good-for-nothing pair of hands. Run away, and wash them, ready to
    cut bread-and-butter for me, and leave the fire. I'll manage it.
    Lighting fires is one of my natural accomplishments.'

    So Margaret went away; and returned; and passed in and out of the
    room, in a glad restlessness that could not be satisfied with
    sitting still. The more wants Frederick had, the better she was
    pleased; and he understood all this by instinct. It was a joy
    snatched in the house of mourning, and the zest of it was all the
    more pungent, because they knew in the depths of their hearts
    what irremediable sorrow awaited them.

    In the middle, they heard Dixon's foot on the stairs. Mr. Hale
    started from his languid posture in his great armchair, from
    which he had been watching his children in a dreamy way, as if
    they were acting some drama of happiness, which it was pretty to
    look at, but which was distinct from reality, and in which he had
    no part. He stood up, and faced the door, showing such a strange,
    sudden anxiety to conceal Frederick from the sight of any person
    entering, even though it were the faithful Dixon, that a shiver
    came over Margaret's heart: it reminded her of the new fear in
    their lives. She caught at Frederick's arm, and clutched it
    tight, while a stern thought compressed her brows, and caused her
    to set her teeth. And yet they knew it was only Dixon's measured
    tread. They heard her walk the length of the passage, into the
    kitchen. Margaret rose up.

    I will go to her, and tell her. And I shall hear how mamma is.'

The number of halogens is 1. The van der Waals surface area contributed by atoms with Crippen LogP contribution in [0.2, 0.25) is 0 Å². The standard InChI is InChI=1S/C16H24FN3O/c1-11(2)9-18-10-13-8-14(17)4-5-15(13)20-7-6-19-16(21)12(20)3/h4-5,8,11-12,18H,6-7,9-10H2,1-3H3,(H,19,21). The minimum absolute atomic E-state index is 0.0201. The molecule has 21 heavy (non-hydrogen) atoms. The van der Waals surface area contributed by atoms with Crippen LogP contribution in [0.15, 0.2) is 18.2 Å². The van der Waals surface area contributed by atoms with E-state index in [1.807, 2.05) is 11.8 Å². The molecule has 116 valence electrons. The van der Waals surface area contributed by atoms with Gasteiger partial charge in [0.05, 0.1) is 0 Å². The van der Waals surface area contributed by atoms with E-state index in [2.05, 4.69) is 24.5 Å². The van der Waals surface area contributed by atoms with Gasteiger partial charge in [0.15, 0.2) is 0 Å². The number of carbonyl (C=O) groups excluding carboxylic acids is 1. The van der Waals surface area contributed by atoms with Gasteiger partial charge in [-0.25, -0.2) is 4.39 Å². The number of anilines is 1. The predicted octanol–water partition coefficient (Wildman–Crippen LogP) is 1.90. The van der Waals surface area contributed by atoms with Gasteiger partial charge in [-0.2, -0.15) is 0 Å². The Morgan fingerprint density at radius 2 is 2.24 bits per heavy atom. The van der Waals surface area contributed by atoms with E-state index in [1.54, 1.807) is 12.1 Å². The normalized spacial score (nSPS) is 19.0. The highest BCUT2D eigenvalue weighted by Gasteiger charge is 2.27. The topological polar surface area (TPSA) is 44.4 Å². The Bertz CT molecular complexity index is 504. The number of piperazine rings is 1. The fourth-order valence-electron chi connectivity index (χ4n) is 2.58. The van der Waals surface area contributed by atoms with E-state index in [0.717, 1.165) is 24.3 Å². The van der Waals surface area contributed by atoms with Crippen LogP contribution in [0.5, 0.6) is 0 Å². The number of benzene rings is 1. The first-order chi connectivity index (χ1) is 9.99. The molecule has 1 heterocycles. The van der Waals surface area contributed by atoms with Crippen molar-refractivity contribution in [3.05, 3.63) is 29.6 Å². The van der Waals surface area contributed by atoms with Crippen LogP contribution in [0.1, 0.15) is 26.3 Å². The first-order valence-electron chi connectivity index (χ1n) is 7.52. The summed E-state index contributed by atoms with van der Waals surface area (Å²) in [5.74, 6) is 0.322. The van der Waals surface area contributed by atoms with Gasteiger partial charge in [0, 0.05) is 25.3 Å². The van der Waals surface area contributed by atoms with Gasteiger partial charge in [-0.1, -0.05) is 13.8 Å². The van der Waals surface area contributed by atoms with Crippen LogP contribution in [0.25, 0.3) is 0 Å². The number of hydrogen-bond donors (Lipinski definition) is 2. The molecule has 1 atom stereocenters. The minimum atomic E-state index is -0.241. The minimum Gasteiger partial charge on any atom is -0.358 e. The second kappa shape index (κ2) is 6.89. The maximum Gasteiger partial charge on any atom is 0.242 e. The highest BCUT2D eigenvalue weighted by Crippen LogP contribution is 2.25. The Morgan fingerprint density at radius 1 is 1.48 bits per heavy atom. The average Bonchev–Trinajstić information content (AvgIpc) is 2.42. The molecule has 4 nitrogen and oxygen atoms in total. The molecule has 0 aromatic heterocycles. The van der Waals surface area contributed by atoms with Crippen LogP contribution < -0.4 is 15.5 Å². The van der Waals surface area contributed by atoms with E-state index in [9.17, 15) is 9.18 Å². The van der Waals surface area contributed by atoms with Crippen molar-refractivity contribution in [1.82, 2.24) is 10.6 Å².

Mrs. Hale was awake. She rambled at first; but after they had
    given her some tea she was refreshed, though not disposed to
    talk. It was better that the night should pass over before she
    was told of her son's arrival. Dr. Donaldson's appointed visit
    would bring nervous excitement enough for the evening; and he
    might tell them how to prepare her for seeing Frederick. He was
    there, in the house; could be summoned at any moment.

    Margaret could not sit still. It was a relief to her to aid Dixon
    in all her preparations for 'Master Frederick.' It seemed as
    though she never could be tired again. Each glimpse into the room
    where he sate by his father, conversing with him, about, she knew
    not what, nor cared to know,--was increase of strength to her.
    Her own time for talking and hearing would come at last, and she
    was too certain of this to feel in a hurry to grasp it now. She
    took in his appearance and liked it. He had delicate features,
    redeemed from effeminacy by the swarthiness of his complexion,
    and his quick intensity of expression. His eyes were generally
    merry-looking, but at times they and his mouth so suddenly
    changed, and gave her such an idea of latent passion, that it
    almost made her afraid. But this look was only for an instant;
    and had in it no doggedness, no vindictiveness; it was rather the
    instantaneous ferocity of expression that comes over the
    countenances of all natives of wild or southern countries--a
    ferocity which enhances the charm of the childlike softness into
    which such a look may melt away. Margaret might fear the violence
    of the impulsive nature thus occasionally betrayed, but there was
    nothing in it to make her distrust, or recoil in the least, from
    the new-found brother. On the contrary, all their intercourse was
    peculiarly charming to her from the very first. She knew then how
    much responsibility she had had to bear, from the exquisite
    sensation of relief which she felt in Frederick's presence. He
    understood his father and mother--their characters and their
    weaknesses, and went along with a careless freedom, which was yet
    most delicately careful not to hurt or wound any of their
    feelings. He seemed to know instinctively when a little of the
    natural brilliancy of his manner and conversation would not jar
    on the deep depression of his father, or might relieve his
    mother's pain. Whenever it would have been out of tune, and out